At 1:00 there was a children’s hour. Philip Howard and his son, Stefen, did juggling. Philip juggled fire. Robert Payton from Richmond, Virginia did a magic show. Betty-Sue Garrish was dressed as a clown. Guy Newell taught kids to catch crabs with strings.
At 2:30 there was a crab picking contest. The object of the contest was to see who could pick the most crab meat….
At 3:00 there was the King and Queen contest. The winning couple was Donna and Dal Burrus. They were crowned by Miss Hyde County, Lamarr Fletcher, who is from Ocracoke. They will be treated to two nights at the Mariott in Raleigh, plus spending money at the Crabtree Valley Mall and dinner and entertainment.
There also were crab races. Ryan O’Neal won the children’s event, and Lewis O’Neal won the main event and received $30.00.
As the sun went down the festival came to an end. Most people enjoyed themselves and those who had stayed all day went away with sunburn.
“We were overwhelmed over the success of the festival,” said David Senseney, chairman of the Ocracoke Civic Club Business Committee, the sponsoring organization.
“I said from the beginning that we would grant the festival a success if only the people of Ocracoke came out and had a good time, and we covered expenses. They did, of course, and much, much, more…. It was a real joy to watch the local kids at the crab races and the children’s activities.”
From The Winston-Salem Journal, Sunday, May 11, 1986:
Celebrating the Tasty Blue Crab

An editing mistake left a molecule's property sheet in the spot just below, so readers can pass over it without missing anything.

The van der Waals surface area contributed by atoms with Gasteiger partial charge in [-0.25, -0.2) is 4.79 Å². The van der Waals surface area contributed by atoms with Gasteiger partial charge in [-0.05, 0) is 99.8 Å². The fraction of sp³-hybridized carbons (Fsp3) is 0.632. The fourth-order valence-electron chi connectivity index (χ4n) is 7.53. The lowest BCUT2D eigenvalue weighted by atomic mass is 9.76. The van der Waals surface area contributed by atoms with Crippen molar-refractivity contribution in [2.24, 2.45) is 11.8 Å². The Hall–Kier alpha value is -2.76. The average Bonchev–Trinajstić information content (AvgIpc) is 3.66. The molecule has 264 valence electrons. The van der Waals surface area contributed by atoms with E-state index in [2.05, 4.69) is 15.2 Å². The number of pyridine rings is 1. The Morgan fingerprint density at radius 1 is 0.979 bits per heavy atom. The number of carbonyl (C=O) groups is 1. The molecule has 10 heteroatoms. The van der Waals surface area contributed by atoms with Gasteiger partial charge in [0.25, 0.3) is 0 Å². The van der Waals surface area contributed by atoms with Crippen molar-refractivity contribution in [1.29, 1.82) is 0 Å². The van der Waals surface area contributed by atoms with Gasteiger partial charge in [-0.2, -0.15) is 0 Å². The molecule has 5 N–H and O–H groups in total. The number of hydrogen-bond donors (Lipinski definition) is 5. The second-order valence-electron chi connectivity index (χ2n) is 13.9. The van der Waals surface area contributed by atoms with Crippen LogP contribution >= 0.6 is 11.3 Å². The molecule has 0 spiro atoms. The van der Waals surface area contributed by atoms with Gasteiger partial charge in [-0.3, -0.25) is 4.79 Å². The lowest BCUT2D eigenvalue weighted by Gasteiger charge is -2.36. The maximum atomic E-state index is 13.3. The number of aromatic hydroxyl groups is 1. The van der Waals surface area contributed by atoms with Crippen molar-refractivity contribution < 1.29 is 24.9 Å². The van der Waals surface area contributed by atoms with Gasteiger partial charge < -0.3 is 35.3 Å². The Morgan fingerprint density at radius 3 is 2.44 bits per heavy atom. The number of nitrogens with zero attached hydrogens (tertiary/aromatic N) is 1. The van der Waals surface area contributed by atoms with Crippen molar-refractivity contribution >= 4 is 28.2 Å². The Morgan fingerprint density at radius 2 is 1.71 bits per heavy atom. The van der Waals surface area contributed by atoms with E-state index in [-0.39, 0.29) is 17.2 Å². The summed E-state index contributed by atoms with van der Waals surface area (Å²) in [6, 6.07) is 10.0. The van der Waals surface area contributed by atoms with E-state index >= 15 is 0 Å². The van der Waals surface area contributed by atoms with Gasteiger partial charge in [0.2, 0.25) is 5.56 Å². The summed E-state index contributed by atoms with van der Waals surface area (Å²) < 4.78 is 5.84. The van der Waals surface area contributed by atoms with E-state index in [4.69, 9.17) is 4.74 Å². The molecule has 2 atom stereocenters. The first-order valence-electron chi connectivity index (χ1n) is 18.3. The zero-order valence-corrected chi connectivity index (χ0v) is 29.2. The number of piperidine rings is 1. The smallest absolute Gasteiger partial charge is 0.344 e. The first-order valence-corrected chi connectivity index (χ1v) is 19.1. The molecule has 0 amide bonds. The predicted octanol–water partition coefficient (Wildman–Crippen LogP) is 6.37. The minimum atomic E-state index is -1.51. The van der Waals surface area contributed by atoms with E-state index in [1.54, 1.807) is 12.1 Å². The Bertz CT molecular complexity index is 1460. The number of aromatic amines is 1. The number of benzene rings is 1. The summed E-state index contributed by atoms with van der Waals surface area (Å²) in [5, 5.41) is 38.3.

Ocracoke – the third annual Ocacoke Crab Festival, held last weekend by the docks of Silver Lake, attracted an enthusiastic crowd of folks who know how to appreciate the qualities of Callinectes sapidus, the tasty blue crab. And plenty of people came to learn how.
You break off the legs, the sponge, the back; scoop out the lungs and organs. Break into halves, bending the meat outwards, and eat. Wipe your mouth on your sleeve, toss the shell into the harbor, and you take a sip of beer and start again.
Truckloads of steamed blue crab, turned red from cooking, provided an inexhaustible supply of the “ beautiful swimmer.” Scooped by the handful onto cardboard trays, the steamed crabs were accompanied by cups of cocktail sauce, slaw and beer. A worker sometimes paused to demonstrate the accepted technique for gutting and splitting crab and devouring the delicate white meat.
…and you take a sip of beer and start again.
People sat with their cardboard trays on the grass or on docks, legs dangling over the side, and leisurely picked their way through a generous pile of steamed crab.
…and you take a sip of beer and start again.
Local craftsmen set out their goods in a small grassy park across the street. Among the weaving, baskets and quaint island scenes rendered in pastels on canvas, weathered boards, and seashells, were long tables of cakes, pies, cookies, clams and hot dogs – after all, not everyone can appreciate steamed crab.
A small stage was set up for singing, clogging, ribbon-awarding and the crowning of a festival queen. A tent next to the stage was home for the crab-picking contest, and a few yards away was a slanting wooden track for the Hog Shoals Derby crab race.
But the favorite crab event was eating the tasty meat.
… and you take a sip of beer and start again.